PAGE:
No matter what college you plan to attend, your decision making doesn’t stop once you start enrolling for classes. In fact, choosing which classes to take is one of the most challenging parts of the college process. When you’re getting started, you might not know where to even begin. Your university is full of interesting, distinct courses that all seem to have something different to offer. What are the best classes?
It’s important to think of your classes in college as a way to not only prepare yourself for the workforce but also as a way to prepare yourself for life. Developing basic skills in a number of different areas will serve you well when it’s time to get a job or handle whatever challenges life throws at you.
Believe it or not, many employers look for the ability to learn as a top factor when hiring young professionals. With that in mind, here are the five most useful college classes you should enroll in during your college experience.
1. Professional and Academic Writing
Writing is one of the most important skills you’ll ever learn in your life. While you don’t have to be a novelist or creative writing genius, knowing the basics of grammar, sentence structure, and written communication will only serve you well in years to come. This is the type of college class you’ll want to take sooner rather than later.
Writing will be at the core of your college career. You’ll write for just about every class. The sooner you can master the basics of academic writing and become an essay writer, the better prepared you’ll be for professional success. After mastering your academic writing skills, you could use them to become a specialized technical copywriter and enter a profession that will always be in demand.
2. Athletics and Sports
While you might think college is a place for flexing your brain muscles, what about your actual muscles? Being in college is stressful. You have a lot on your plate. You’re always studying and pushing your body through tough things like all-nighters and pizza binges. All of these habits take a toll on you. Taking part in athletics as a class during college has a number of benefits.
Not only will you get to experience the fun of something like cheerleading, football, or running, but you’ll also get to work with other students as a team. These are skills you’ll use for the rest of your life, and your body will thank you for the extra help. Who knows? Maybe you’ll discover a new passion and join the cheer team for your school. Whether you end up with custom cheer uniforms or just a great semester, you’ll be glad you spent a semester working your body.
3. Accounting and Finance
Financial literacy is important in adulthood. If you don’t know how to handle your money, odds are nobody else is going to do it for you. In college, you’re on your own. You might be paying bills for the first time, and you might get a job on the side.
In the United States, a startling 55% of young people feel lost about long-term financial planning. Learning how things like retirement plans, investing, and banking work will only help you make smarter decisions about your financial future. The fact of the matter is that if you plan to have a job after college, you need to know how to handle your money, pay taxes, and be self-sufficient.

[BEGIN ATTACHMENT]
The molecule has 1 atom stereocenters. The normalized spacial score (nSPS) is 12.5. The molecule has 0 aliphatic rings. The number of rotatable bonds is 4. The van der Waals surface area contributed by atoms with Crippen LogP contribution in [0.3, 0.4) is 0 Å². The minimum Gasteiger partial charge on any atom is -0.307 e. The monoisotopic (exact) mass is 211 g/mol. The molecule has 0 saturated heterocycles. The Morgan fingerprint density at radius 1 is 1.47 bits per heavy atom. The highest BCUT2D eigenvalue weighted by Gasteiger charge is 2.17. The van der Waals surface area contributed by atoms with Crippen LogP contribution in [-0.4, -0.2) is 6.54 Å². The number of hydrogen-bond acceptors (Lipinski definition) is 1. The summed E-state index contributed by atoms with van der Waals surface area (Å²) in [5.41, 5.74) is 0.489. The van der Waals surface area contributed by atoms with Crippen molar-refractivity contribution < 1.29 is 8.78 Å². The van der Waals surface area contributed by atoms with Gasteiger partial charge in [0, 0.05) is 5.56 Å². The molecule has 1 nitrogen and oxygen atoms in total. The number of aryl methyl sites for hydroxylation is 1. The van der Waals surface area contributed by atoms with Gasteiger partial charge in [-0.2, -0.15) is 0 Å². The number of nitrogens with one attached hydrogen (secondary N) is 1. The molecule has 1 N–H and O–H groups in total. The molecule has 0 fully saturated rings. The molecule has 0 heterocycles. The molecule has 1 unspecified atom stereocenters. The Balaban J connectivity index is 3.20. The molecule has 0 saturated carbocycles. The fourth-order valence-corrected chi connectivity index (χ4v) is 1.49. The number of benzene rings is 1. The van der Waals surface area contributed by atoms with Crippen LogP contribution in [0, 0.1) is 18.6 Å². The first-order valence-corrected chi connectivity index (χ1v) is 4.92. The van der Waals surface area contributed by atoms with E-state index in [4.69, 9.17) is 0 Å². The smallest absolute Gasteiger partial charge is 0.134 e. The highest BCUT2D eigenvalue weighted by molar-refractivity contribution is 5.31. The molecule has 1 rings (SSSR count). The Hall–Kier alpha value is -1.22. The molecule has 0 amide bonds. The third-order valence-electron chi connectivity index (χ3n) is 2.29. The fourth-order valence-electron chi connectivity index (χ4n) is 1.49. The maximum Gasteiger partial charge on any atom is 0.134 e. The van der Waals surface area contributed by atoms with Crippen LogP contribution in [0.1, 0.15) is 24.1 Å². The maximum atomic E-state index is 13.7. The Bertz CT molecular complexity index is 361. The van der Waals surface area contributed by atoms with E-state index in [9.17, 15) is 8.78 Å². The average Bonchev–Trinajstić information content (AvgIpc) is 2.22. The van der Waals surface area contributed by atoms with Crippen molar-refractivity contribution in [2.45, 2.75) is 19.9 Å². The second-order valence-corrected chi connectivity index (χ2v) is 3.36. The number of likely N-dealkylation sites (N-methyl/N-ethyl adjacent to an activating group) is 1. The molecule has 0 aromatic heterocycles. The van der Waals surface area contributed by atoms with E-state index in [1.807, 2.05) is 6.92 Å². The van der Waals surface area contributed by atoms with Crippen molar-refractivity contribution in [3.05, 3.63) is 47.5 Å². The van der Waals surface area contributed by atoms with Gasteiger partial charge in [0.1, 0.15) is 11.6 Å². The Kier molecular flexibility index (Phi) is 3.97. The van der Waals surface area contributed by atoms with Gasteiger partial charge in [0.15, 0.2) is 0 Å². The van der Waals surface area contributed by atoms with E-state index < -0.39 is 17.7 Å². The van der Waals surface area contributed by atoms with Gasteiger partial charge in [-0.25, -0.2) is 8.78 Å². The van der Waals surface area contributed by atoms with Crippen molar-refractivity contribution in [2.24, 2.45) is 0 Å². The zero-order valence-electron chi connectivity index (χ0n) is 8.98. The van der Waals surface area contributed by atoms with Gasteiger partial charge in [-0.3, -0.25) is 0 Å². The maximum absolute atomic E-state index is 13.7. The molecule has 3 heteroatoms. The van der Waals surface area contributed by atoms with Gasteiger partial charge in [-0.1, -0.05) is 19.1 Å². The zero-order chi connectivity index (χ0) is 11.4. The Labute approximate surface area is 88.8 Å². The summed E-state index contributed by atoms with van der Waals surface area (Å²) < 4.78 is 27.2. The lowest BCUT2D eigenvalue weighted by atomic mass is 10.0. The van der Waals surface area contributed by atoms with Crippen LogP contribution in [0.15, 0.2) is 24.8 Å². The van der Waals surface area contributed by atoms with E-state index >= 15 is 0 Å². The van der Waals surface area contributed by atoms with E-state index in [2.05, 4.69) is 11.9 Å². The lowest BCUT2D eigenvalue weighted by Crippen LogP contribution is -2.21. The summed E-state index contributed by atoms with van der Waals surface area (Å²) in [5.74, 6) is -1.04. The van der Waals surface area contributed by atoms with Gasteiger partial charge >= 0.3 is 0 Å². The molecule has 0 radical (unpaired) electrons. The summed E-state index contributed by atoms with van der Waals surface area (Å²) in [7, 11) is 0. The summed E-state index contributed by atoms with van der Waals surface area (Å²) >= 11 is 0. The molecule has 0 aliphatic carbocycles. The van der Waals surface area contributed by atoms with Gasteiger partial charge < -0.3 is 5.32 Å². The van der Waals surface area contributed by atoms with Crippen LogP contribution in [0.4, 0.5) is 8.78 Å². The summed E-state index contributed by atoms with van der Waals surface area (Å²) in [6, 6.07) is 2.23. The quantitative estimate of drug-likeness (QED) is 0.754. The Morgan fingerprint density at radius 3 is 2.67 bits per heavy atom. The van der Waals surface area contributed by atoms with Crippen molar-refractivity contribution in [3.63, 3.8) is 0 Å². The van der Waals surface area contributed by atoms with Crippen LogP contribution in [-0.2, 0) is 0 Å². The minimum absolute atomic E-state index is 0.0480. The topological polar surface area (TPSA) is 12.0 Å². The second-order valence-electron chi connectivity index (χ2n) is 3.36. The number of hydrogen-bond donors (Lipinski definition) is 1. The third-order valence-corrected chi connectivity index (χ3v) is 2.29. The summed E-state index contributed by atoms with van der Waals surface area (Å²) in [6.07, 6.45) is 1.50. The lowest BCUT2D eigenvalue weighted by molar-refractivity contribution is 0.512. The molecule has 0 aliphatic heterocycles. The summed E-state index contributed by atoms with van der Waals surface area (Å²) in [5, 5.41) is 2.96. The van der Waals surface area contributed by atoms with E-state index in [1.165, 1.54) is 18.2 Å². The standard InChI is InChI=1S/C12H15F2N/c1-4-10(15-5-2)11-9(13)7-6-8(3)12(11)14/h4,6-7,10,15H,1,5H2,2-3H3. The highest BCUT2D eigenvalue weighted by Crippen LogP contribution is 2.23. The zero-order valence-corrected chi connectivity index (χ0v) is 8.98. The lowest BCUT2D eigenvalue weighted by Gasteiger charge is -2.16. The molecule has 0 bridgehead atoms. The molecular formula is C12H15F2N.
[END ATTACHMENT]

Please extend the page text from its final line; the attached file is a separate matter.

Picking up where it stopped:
Understanding the history of the world and your country is a vital part of being a modern citizen. We live in an increasingly global world. People from everywhere are connecting in big ways, and this means big changes. When you’re out in the workforce, it’s not unlikely that you’ll be working with people from around the globe.
Having knowledge about the history of the world, even just on a basic level, will serve you well in these situations. Learn how to respond to new cultures, how to make stronger political decisions, and how to stay educated about the world.
5. Computers and Development
Finally, it’s no secret we live in a digital world. While most of us grew up with some form of technology, that doesn’t mean we’re all well-versed in what it means to be a part of the digital age. Even if you don’t plan to make a career in the engineering, IT, or development sector, you’re still guaranteed to need some basic computer skills.
No matter what job you have in the future, you’ll be interacting with technology on a daily basis. You want to show employers you can do so with confidence, and that comes with practice. Learning the basics of HTML, CSS, Adobe, and more will only help you be a stronger candidate for hire.
As you can see, there are a lot of things to take advantage of in college. Luckily, you’ll be offered all of these classes and more once you start your college career. Taking advantage of this time to learn will make you better equipped to join the workforce as well as a better-prepared adult.
Guest post by Lauren Webber. Lauren is a former HR manager and lover of psychology who now runs daintymom.com among her other pursuits. Her interests range from the corporate world to health and self-care to home improvement and parenting. Now if only someone came up with a way to extend the day by about 20 more hours, she could dedicate herself to all of these equally and constantly.